Every night the family got down on their knees behind their chairs with their faces bowed on their hands, while the elder Hogg said prayers, in the old Scottish manner. He never used the same payer twice, and they were pretty long, but always, just before he concluded, the dog Hector would leap up and bark furiously, almost destroying the piety of the homely scene.

James Hogg finally solved the mystery of the dog’s behaviour - it thought the Hogg family were all sitting in a circle “pointing” the hated cat and, knowing in some way when the prayer was about to end, it wanted to be the first to lead the attack on puss.

The most poignant story of a Border Collie that I have ever read came from the pen of James Hogg and I shall conclude my article by retelling it, very briefly, for it shows that the cleverness of the Border Collie is no new thing. It illustrates the sagacity, fidelity and courage of these little hill dogs.

A butcher that lived in Peebles (where the Scottish National Sheepdog Trials were held last month) had a Border Collie bitch of notable ability.
He went around the rough country in the vicinity of Peebles, buying sheep, and when he bought a batch it was his habit simply to turn them over to the little bitch, telling her to take them home. Then he went on to other business, knowing that when he got home at night his faithful dog would have the sheep there before him and safely folded.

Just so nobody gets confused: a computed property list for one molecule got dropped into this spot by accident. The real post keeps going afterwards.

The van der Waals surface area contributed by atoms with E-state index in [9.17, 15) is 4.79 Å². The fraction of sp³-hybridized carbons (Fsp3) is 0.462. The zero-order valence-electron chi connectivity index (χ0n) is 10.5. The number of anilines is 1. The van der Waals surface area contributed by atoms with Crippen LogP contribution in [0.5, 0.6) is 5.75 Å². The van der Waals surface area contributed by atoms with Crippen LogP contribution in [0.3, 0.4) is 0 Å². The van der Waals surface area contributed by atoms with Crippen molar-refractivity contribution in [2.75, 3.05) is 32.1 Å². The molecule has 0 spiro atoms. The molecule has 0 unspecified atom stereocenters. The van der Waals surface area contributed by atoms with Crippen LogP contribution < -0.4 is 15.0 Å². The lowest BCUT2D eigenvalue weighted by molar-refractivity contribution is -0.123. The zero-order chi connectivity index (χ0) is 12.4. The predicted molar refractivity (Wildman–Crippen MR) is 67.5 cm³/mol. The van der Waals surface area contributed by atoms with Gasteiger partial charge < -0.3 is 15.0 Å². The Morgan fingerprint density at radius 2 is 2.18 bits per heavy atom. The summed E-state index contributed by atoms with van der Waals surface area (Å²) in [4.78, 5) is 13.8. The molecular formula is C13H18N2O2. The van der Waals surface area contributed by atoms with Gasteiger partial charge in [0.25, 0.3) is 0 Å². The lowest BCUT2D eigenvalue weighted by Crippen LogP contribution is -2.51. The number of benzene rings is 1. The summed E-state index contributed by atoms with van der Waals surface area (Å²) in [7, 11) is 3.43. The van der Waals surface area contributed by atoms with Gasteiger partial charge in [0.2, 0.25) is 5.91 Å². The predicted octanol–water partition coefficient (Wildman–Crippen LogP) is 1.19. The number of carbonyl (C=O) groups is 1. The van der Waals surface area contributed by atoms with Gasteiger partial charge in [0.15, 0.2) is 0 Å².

Everybody in the countryside knew how clever this little bitch was, and her owner was very proud of her accomplishments.
One day, miles up in the hills, he turned a flock over to her and then went on to another remote farm to do some more buying. When he got home that night he discovered, to his astonishment and alarm, that the dog had not shown up with the sheep. It had never happened before.

He started out to look for her, but before he got to the end of the village street he met the missing sheep, and they were being driven by the bitch as usual, only she was carrying a new-born pup in her mouth. The poor little thing folded the sheep, and a count showed that not one was missing, although, unaided, she had had to bring them over some of the wildest hills around Peebles, though other flocks of sheep.

When her work was done, and not till then, she found a nest for the new-born puppy, then made off into the darkness. She came back with another living puppy in her mouth. Three more trips she made into the hills, going God knows how far, but the last of the five puppies was dead when she got it home.

James Hogg, a good and tender-hearted man, mentions the feeling of remorse that came over the owner of the bitch when he realised what had happened.
The faithful little thing had whelped out in the hills, with a flock of wild sheep on her hands, but she had carried on in spite of her anguish, putting her duty to he flock first and discharging it to the full.

That is the Border Collie for you - the slave of duty

By John Herries Mc Culloch.